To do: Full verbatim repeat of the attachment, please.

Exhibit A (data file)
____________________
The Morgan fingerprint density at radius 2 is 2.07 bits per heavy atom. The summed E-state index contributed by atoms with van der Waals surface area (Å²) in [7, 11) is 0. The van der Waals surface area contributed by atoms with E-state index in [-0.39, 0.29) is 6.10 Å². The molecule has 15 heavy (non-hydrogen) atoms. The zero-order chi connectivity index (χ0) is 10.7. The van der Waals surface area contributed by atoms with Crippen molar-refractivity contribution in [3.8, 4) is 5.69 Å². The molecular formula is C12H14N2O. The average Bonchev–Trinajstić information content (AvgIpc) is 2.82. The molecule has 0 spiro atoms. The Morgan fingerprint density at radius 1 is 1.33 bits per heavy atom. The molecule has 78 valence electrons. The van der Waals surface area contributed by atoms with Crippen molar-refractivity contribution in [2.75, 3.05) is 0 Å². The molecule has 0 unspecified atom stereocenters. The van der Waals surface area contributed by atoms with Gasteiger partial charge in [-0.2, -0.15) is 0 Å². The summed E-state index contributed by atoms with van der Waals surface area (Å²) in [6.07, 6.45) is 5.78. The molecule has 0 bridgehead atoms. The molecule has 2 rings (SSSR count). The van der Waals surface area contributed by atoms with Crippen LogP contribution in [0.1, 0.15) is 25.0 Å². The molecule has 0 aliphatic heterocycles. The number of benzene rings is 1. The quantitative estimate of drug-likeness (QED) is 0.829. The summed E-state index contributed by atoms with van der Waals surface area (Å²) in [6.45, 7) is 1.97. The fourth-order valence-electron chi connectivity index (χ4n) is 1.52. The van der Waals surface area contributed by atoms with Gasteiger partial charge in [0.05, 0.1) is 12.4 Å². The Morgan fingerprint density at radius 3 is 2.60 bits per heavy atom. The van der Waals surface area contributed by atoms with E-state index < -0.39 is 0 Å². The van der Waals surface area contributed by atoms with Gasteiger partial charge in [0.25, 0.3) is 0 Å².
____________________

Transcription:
The Morgan fingerprint density at radius 2 is 2.07 bits per heavy atom. The summed E-state index contributed by atoms with van der Waals surface area (Å²) in [7, 11) is 0. The van der Waals surface area contributed by atoms with E-state index in [-0.39, 0.29) is 6.10 Å². The molecule has 15 heavy (non-hydrogen) atoms. The zero-order chi connectivity index (χ0) is 10.7. The van der Waals surface area contributed by atoms with Crippen molar-refractivity contribution in [3.8, 4) is 5.69 Å². The molecular formula is C12H14N2O. The average Bonchev–Trinajstić information content (AvgIpc) is 2.82. The molecule has 0 spiro atoms. The Morgan fingerprint density at radius 1 is 1.33 bits per heavy atom. The molecule has 78 valence electrons. The van der Waals surface area contributed by atoms with Crippen molar-refractivity contribution in [2.75, 3.05) is 0 Å². The molecule has 0 unspecified atom stereocenters. The van der Waals surface area contributed by atoms with Gasteiger partial charge in [-0.2, -0.15) is 0 Å². The summed E-state index contributed by atoms with van der Waals surface area (Å²) in [6.07, 6.45) is 5.78. The molecule has 0 bridgehead atoms. The molecule has 2 rings (SSSR count). The van der Waals surface area contributed by atoms with Crippen LogP contribution in [0.1, 0.15) is 25.0 Å². The molecule has 0 aliphatic heterocycles. The number of benzene rings is 1. The quantitative estimate of drug-likeness (QED) is 0.829. The summed E-state index contributed by atoms with van der Waals surface area (Å²) in [6.45, 7) is 1.97. The fourth-order valence-electron chi connectivity index (χ4n) is 1.52. The van der Waals surface area contributed by atoms with Gasteiger partial charge in [0.05, 0.1) is 12.4 Å². The Morgan fingerprint density at radius 3 is 2.60 bits per heavy atom. The van der Waals surface area contributed by atoms with E-state index < -0.39 is 0 Å². The van der Waals surface area contributed by atoms with Gasteiger partial charge in [0.25, 0.3) is 0 Å².